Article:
CNN: In Western society and in many other parts of the world, we want everything to be sterile, and we think of ourselves as separate from nature. Sitting all day indoors at desks typing on computers, we forget our true connection to nature and how we can't function without these other, more primordial creatures.

Mazmanian: You just described my life, sitting in front of the computer all day. If you just think about our lifestyles, just take the last couple of hundred years, relative to even just a couple of thousand years of how much time we spend indoors, of how much processed foods we eat, of how much we've changed our sanitation.

Think about how we go to the bathroom and our interaction with fecal matter. When we lived in forests and caves, we were possibly being re-exposed to our own gut microbes. I think that is how humans evolved. And there was a lot of cross-fertilization between people, and groups would cross-colonize each other.

In a very short period of time, not only do we not spend enough time outdoors and get exposed to sunlight and vitamin D, but we've broken that cycle of being exposed to our own microbes and other people's microbes.

There's a price to pay for that. There's a price to pay for affluence, and that is presumably we're losing these health benefits, which results in a default of increased diseases.

CNN: So what can we do in our "office culture" to help our immune systems and populate our guts?

Mazmanian: Well, this is what we're trying to do. No one's going to go back to the previous way of life, and no one would advocate for that.

If we're smart enough to understand what those microbes are doing, and if we are not narcissists in thinking that we don't need those microbes, then what we can hopefully achieve is a better understanding of what those microbes are doing and which ones are doing what, in order to supplement our diets, or finding other ways to associate ourselves with those microbes that have health benefits.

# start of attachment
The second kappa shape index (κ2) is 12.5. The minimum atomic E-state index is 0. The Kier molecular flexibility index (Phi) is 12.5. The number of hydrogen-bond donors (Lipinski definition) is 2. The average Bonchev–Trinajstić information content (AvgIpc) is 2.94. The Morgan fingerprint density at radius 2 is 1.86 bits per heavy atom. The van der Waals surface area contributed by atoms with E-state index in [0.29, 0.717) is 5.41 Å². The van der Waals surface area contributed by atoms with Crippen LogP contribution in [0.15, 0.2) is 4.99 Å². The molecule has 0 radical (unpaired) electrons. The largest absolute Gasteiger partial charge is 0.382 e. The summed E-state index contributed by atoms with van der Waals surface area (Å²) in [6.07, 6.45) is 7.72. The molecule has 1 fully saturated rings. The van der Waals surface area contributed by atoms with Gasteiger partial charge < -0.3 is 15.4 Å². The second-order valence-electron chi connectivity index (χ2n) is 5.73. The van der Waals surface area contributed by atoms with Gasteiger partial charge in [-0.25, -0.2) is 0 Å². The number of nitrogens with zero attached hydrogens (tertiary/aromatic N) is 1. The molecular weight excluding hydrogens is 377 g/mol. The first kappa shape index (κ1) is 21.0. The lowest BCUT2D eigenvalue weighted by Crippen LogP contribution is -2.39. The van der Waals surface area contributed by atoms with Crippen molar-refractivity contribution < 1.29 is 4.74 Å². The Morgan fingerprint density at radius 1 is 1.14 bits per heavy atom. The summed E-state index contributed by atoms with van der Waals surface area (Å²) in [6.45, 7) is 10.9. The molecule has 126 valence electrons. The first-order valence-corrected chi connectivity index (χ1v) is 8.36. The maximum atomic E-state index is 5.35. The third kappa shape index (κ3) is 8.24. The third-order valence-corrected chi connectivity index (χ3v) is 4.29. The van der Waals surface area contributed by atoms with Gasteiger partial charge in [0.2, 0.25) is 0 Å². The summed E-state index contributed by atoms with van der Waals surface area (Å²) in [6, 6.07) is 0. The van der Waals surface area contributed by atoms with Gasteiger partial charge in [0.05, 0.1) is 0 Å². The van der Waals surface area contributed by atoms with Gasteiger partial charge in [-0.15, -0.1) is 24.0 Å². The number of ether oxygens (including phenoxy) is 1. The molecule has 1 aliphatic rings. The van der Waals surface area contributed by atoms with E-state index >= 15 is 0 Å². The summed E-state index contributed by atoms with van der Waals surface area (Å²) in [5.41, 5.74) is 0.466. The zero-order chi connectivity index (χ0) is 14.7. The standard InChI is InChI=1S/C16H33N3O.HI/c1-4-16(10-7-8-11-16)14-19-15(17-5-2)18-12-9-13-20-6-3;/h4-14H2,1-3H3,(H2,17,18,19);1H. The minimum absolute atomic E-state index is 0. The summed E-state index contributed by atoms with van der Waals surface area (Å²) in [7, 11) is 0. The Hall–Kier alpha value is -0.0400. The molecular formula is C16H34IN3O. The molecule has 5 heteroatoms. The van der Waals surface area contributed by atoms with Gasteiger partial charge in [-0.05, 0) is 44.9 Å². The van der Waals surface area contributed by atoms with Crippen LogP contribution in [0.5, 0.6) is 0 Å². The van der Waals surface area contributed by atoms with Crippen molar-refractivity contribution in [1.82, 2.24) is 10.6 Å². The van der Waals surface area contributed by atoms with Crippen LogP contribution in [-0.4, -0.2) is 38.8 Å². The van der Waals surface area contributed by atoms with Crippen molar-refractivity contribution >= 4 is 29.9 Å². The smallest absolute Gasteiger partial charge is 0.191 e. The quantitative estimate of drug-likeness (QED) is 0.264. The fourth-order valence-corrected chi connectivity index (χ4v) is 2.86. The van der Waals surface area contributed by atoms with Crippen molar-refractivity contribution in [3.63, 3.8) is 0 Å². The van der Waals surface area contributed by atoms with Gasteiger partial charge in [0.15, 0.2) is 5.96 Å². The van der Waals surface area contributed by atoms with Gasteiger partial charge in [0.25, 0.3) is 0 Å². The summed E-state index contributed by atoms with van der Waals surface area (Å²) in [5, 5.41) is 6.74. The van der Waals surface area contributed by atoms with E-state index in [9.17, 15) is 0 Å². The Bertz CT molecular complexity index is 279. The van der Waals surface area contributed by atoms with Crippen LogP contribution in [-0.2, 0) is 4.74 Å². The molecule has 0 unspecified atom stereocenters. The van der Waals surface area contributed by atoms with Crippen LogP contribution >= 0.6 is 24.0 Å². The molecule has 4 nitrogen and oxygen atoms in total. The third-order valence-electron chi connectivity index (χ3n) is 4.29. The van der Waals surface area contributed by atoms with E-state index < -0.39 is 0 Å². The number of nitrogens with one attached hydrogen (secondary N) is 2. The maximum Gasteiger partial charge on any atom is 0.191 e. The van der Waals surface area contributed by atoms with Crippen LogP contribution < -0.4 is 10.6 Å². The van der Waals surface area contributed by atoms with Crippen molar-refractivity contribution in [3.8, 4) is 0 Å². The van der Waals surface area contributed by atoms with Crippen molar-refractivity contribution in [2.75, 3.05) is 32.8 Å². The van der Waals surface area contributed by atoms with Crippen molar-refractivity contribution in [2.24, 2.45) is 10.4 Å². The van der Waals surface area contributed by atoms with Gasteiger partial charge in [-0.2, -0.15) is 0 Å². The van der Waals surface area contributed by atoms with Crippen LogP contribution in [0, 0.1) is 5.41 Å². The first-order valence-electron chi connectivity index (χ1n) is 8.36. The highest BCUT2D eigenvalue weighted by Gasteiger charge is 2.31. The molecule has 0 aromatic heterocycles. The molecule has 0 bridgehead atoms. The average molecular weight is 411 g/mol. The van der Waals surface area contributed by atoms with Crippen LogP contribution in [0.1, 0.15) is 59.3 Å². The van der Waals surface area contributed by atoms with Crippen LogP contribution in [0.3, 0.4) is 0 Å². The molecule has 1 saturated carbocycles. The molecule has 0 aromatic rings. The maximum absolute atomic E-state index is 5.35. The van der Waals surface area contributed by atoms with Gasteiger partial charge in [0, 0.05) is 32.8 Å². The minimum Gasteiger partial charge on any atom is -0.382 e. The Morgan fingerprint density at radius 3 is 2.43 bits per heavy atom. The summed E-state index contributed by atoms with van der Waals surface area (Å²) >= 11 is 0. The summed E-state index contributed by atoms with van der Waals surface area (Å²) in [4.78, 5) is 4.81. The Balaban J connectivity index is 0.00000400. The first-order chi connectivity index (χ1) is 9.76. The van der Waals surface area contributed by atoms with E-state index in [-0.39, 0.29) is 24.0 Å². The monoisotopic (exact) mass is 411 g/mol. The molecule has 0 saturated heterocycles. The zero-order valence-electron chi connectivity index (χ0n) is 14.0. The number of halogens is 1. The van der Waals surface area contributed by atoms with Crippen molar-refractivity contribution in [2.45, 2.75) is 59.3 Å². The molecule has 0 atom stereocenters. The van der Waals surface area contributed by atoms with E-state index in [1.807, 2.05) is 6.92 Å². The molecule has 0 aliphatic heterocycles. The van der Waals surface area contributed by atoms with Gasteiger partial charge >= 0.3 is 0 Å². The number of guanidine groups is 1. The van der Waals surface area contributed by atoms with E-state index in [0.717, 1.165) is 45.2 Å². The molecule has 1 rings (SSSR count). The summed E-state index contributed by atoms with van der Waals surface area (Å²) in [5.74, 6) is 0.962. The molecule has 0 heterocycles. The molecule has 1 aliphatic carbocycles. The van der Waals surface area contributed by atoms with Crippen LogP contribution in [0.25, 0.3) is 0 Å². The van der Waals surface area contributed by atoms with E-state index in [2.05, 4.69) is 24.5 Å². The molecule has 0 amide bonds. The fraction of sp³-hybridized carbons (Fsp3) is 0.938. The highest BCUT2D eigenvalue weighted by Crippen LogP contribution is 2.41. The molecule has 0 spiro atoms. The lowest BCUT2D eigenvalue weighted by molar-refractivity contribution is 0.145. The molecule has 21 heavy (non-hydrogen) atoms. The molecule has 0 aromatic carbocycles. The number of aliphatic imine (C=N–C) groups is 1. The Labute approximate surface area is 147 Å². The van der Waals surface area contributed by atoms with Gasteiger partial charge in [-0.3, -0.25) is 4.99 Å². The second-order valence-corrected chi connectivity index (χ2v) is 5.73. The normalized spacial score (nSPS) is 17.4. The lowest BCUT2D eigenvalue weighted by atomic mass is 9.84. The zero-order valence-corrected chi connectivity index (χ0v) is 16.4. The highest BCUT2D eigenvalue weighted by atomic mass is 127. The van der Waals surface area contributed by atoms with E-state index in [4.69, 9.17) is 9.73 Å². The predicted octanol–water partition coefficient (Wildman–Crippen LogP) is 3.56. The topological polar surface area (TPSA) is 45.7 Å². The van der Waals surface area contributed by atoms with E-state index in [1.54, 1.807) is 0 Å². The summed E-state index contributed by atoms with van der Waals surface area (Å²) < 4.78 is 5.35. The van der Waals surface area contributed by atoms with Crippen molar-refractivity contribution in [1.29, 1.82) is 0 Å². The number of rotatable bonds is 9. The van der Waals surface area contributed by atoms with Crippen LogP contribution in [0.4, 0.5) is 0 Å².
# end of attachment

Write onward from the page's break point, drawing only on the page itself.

Part of complete coverage on
updated 9:37 AM EDT, Mon June 3, 2013
Dr. Irwin Goldstein isn't squeamish about describing operations on private parts. He remembers that he performed his first penile implant in 1976.
updated 9:36 AM EDT, Wed May 29, 2013
In the human body, microbes outnumber human cells 10 to 1. Sounds icky, but bacteria may have more potential than we currently know.
updated 7:09 AM EDT, Wed May 29, 2013
One company is giving it a try. For every condom purchased, they're donating a condom to a developing nation.
updated 7:32 AM EDT, Sat May 25, 2013
Before he was a neurosurgeon, Dr. Alfredo Quinones-Hinojosa was an illegal immigrant and migrant worker.
updated 2:58 PM EDT, Thu May 23, 2013
It's practically unheard of in the West, but can be a terrible occurrence in a culture where a woman's status is decided by her ability to bear children.
updated 5:07 PM EDT, Thu May 23, 2013
Kaiba Gionfriddo now breathes on his own, thanks to doctors trying the medical equivalent of a "Hail Mary" pass.
updated 7:04 AM EDT, Wed May 22, 2013
Before the term vaccination was coined, millions died each year from infectious diseases. Then these nine scientists became superheroes.
updated 8:39 PM EDT, Sat May 18, 2013
One conversation with Elizabeth Loftus may shake your confidence in the reliability of your memories.
updated 8:01 AM EDT, Sun May 12, 2013
"How much did you weigh when you were born?" Dr. Alfred Brann asks the first time we talk. It seems like a normal question coming from him.
CNN's "Life's Work" features innovators and pioneers in the world of medicine. Learn more about women who have made significant contributions.